Helen is also right that the question and starting to LOOK at what you have to figure out for you - is the start of finding the answer.

I know that when I did not question and did not look - I did regained.

This does not all happen over night - it is a process.

It is an odd combination of being very kind to yourself and also white knuckle time.

Give yourself a lot of credit for SEEING. And you might need someone that is trained to help with this sort of thing. I did.

Vickie said...

right meds (for me) also helped tons. It might be that the wrong meds (while we were still trying to get things straightened out) made my beginning stages of maintenance much harder than they had to be.

But I THINK that it is a learned process - not automatic.

ws said...

I don't have much to offer except that I have some familiarity with the addiction cycle and mindset and perhaps the most important thing is that you aren't alone. Remember that and take care of yourself.

debbyweighsin said...

Hey Laura, I made such a good comment this afternoon and then it got sucked into the blogosphere. Anyways, I think I said that your post was a good reminder to me that the same thing can (and has) happened to me. So we need to be ever-vigilant.

But tonight when I read your blog, I looked at your progress pictures. My gosh, Laura, you were a knockout at 168 pounds! You should be so proud of where you are.

And the other thing that I noticed tonight is that you said you were so tired. The world looks so dismal and hopeless when we are too tired. Give yourself some grace, Laura, and know that when you have gotten some good rest you have the tools and the strength to keep working on this "hobby!"

G.G. said...

Oh my, I totally recognize what you're feeling about the food compulsions right now, and I hope things get better for you soon.

Something that's been helping me lately (and of course, that's subject to change)--is that when I get the urge to binge, I give myself an internal shake and remind myself that eating the Twinkie isn't going to make my other pain/stress whatever go away. It will still be there when I'm done getting my fix--in fact, I know I'll feel even worse after I eat it (physically and emotionally), which totally defeats the purpose. I know this sounds trite, but for some reason, it's really working for me this time.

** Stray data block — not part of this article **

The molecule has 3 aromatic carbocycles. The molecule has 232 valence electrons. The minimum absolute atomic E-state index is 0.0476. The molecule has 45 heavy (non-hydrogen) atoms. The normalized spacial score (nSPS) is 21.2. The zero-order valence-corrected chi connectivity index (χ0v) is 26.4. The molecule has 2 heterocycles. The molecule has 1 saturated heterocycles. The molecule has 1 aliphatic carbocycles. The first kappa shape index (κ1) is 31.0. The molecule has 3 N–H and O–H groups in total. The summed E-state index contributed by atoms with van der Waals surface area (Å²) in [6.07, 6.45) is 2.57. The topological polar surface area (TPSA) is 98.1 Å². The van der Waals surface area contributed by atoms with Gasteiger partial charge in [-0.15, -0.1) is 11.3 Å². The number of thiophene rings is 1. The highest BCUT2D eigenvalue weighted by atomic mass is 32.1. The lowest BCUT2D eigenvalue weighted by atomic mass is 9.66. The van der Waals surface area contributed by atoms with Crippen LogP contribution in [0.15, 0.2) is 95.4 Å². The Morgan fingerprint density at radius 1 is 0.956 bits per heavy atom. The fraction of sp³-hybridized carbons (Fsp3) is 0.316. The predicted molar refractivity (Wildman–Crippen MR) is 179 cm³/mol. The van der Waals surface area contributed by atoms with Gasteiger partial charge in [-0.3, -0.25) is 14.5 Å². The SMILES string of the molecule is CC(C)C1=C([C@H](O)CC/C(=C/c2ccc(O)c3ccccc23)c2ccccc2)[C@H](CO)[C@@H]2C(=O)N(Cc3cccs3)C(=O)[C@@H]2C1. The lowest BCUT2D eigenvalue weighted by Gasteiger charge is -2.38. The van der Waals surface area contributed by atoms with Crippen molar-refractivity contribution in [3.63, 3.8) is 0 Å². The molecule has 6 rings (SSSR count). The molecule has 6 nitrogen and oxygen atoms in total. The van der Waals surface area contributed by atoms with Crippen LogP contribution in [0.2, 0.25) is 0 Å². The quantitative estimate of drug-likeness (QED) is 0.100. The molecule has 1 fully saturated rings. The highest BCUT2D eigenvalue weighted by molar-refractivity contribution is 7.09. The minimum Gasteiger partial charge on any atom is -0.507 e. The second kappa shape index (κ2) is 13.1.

Hang in there! This too shall pass.

Vickie said...

I started very slowly with the kids - first the fast food was TOTALLY out.

And I stepped up the bread stuff in our house to be whole GRAIN. The things I do buy are whole grain (low fat) crackers, bread/ mini bagels, pita, tortilla shells.

We stopped buying pizza and started making our own using whole grain pitas or tortilla shells as the crust (and low fat cheese).

And I improved the quality of the cereals. Wheaties, grape nut flakes, crispx are our standards now.

And I switched out all dairy to low fat (skim milk).

So, I wasn't taking away anything (except the fast food) - I was switching out to better quality products.

And I had to take a hard look at what I was offering the kids as "meals". It is easy to have every offering be carbs - when dealing with kids. so, I wasn't working so much on them - as i was myself.

These are the types of things that you CAN start to work on now.

Vickie said...

and I didn't try to switch everything at once. I started by looking in my grocery cart before hitting the check out and asking myself - what in here is FOOD and what in here is junk.

After I got beyond that - I started reading labels and trying to make better choices.

I used the half and half rule to switch out all kinds of things - white rice and brown rice, white pasta for whole wheat, white pancake mix for whole wheat. I started out with half and half and just increased the wheat every time until it was all wheat.

I did this with juice too. Even though I buy 100% juice with no sugar added - I delute with water.

things like low sugar jelly - I was just able to switch easily without anyone noticing or caring.

Vickie said...

I am not suggesting any major transformation or perfectionism. I am not suggesting getting into a food fight with anyone in your family.

I know you are struggling mightily and I feel for you.

What I am saying is that each time you go to the store or make a meal - you make a TINY step forward - and that all those steps will lead you onward and upward.

Working on your families food a tiny bit/slowly and your food whole heartedly - will help YOU in the long run.

Jill said...

Wow - such good advice from everyone. The only thing I can think of to add (and this may not be helpful to you) is that when I am eating for emotional reasons - it doesn't matter what kind of food is or isn't in the house, I will binge on whatever I can find that is soothing. So even if I don't have any "junk" in the house, I will keep eating and eat WHATEVER IT TAKES to make me feel better. I haven't done it in a long,long time, but I used to eat some mighty strange things in search of comfort.

I think Helen's idea of playing to worst case scenarios in your head is a great idea. And also Vickie's idea about the tub - a physical place you can go when you feel out of control.

And also when you are tired, EVERYTHING seems bleak - I'm the Queen of that! How many times have you had to bolster me up and tell me it will all be better when I've had some sleep?!

You'll be okay. :)

Marcy said...

(((HUGS))) chica!! You got some wonderful advice! Hang in there, I know you'll be back to it in no time :-)